Volunteer Appreciation Party
By Jeremy Kinser

As the sun set on Day Seven of the Sundance Film Festival, spirits were still exuberantly high at the Music Café, which became a sea of red and black. That’s because many of this year’s 1,840 volunteers, clad in their jackets provided by Kenneth Cole, shared stories of their favorite films, traded anecdotes, dined on free food and drinks, and generally just let their hair down as they reveled on the dance floor at the annual Volunteer Appreciation Party.

“The Wednesday of the Festival is always a day dedicated to our volunteers,” said Whitney Chaney, Sundance Institute’s volunteer manager. “We have a video vignette [Heroes Don’t Wear Capes, starring Alan Cumming, Rachel Dratch, and Ed Burns] we play before screenings that day that thanks them. To cap the day we have a party that is only for them with food, drinks, and dancing to show our appreciation for all the hard work they’ve put in.”

The party is just one of the many ways Sundance honors the men and women who donate their time to help make the Festival such a positive experience for everyone. Each year one person is named “Volunteer of the Year” for having exemplified what it means to be a volunteer, in terms of giving back and connecting the audience with the artists. The winner is recognized on the first day of the festival in acknowledgement of work during the previous year.

“We get nominations from volunteers and staff and anyone involved with the Festival,” Chaney shared. “We take them to the board and get their input.”

The award is presented annually on Day One of the Festival in honor of Gail Stevens, a longtime volunteer and member of the Utah Advisory Board, who passed away in 2008.

On January 17, Shirley Olson, a 22-year veteran of Sundance’s volunteer program and a 7-year film office veteran, was surprised with the honor. Olson says the commendation was particularly poignant for her as she and Stevens had been friends and Stevens’ husband presented the award.

“It was so meaningful to me because I knew Gail,” Olson shared at the party. “She was such a supporter of the arts and Sundance and its volunteers.”

Olson says she first volunteered in 1989 because she thought it would be a good way to meet people and see what’s going on in the art scene in Utah, and her daughter would later join her as a volunteer for three years.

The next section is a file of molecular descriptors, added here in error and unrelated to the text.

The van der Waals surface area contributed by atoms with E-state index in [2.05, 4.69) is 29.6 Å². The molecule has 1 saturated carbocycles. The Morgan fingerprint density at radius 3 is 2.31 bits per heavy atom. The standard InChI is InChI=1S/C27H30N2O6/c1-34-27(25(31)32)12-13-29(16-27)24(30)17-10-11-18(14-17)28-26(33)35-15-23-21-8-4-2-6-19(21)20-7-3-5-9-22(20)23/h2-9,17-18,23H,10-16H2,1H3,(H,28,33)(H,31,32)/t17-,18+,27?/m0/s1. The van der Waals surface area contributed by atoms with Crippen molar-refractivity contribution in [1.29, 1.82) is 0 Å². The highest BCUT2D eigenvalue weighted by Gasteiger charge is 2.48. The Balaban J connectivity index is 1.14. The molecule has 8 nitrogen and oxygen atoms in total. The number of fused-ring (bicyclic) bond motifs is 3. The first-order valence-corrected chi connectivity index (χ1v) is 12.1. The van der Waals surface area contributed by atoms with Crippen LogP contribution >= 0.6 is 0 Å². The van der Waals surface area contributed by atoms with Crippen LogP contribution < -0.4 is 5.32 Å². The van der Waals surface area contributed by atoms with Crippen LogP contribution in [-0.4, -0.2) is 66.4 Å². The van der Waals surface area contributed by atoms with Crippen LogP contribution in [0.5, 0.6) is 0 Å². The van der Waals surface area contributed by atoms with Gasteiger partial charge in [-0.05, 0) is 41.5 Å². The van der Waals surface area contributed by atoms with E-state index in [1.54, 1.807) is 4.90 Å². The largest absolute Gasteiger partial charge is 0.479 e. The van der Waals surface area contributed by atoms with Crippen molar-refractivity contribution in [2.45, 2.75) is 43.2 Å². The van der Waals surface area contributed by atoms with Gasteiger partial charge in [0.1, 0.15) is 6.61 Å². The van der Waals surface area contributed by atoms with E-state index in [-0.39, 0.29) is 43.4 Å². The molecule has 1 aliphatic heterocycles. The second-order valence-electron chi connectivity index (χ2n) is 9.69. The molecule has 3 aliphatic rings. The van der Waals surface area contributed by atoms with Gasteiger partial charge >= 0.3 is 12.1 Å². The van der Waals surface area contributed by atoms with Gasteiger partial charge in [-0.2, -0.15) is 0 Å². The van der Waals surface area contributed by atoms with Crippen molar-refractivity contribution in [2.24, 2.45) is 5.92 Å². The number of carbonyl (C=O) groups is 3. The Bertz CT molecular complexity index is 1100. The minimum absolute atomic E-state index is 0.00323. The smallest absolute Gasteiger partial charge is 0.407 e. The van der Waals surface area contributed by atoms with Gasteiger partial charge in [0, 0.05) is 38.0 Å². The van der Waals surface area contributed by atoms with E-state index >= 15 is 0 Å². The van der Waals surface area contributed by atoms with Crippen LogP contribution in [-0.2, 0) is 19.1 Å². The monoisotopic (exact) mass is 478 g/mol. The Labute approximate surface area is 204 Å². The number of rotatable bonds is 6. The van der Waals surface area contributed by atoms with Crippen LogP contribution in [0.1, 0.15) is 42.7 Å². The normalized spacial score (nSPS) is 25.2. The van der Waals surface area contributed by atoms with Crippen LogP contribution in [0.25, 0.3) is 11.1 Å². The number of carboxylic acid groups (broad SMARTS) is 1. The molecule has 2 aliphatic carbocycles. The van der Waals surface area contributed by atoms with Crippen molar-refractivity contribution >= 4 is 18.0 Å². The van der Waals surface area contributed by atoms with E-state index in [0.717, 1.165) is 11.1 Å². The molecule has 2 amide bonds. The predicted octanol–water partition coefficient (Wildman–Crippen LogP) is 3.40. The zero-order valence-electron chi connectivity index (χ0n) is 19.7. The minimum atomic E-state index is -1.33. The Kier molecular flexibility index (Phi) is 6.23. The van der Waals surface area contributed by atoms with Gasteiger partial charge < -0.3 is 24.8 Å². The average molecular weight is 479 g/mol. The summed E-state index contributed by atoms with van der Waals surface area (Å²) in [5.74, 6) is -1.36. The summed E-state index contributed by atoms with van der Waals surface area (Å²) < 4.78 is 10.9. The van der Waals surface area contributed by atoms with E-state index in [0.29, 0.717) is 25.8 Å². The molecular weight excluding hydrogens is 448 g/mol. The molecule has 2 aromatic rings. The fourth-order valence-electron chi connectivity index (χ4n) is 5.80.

Olson compares the yearly experience to attending summer camp. “I do it because I like to reconnect with my friends each year and I believe in the mission of Sundance and what they’re doing to promote independent filmmaking,” she added. “Sundance treats us so well. They really do care that their volunteers are content and happy and that things are working for them. The supervisors are very conscious of making it a good experience for the volunteers and a real camaraderie develops. I think that’s why people come back.”

BMI Snowball Concert
By Eric Hynes

The spirit of Alabama was alive and well in Park City on Wednesday night for the BMI Snowball Concert at Sundance House, presented by HP. In honor of Festival film Muscle Shoals, which tells the story of the fabled recording studio and town of the same name, this year’s concert was comprised of musical acts from the studio and surrounding region.

“The Native Americans who lived there believed that the river sang songs to them,” said director Greg “Freddy” Camalier. “It was the birthplace of Sam Phillips and W.C Handy, and it was the home to seminal music that has been a part of lot of y’alls lives, from soul to rhythm and blues to southern rock to rock n roll to country.” Camalier started things off by introducing songwriting legends Dan Penn and Spooner Oldham. With Penn on guitar and Oldham on the organ, they played their hits “I’m Your Puppet” and “Sweet Inspiration,” songs that were famously recorded by the likes of Marvin Gaye, Sam & Dave and Dionne Warwick, yet came alive anew in Penn’s soulful tenor and Oldham’s rough and delicate harmony. “I don’t know how good the film is,” Penn said of the documentary in which he appears, and which will have its World Premiere on Saturday afternoon. “But it looked like they had the right camera.”

Next up was Percy Sledge, the Leighton, Alabama native whose unmistakable gap-toothed smile and bring-the-house-down performance style seemed unchanged from his 1960s heyday. Accompanied on guitar by John Paul White of the band The Civil Wars, Sledge sang the Penn classic “At the Dark End of the Street,” and the song he referred to as his “bread and butter,” the showstopper “When a Man Loves a Woman.” “I made the melody up when I was picking cotton in the field,” Sledge said. “I sang it all through my life, and had no idea it would mean so much to me. I want to thank my god for letting me sing my song for so many years.” From the looks the room alighted by smartphones capturing the moment, Percy wasn’t the only one who was thankful.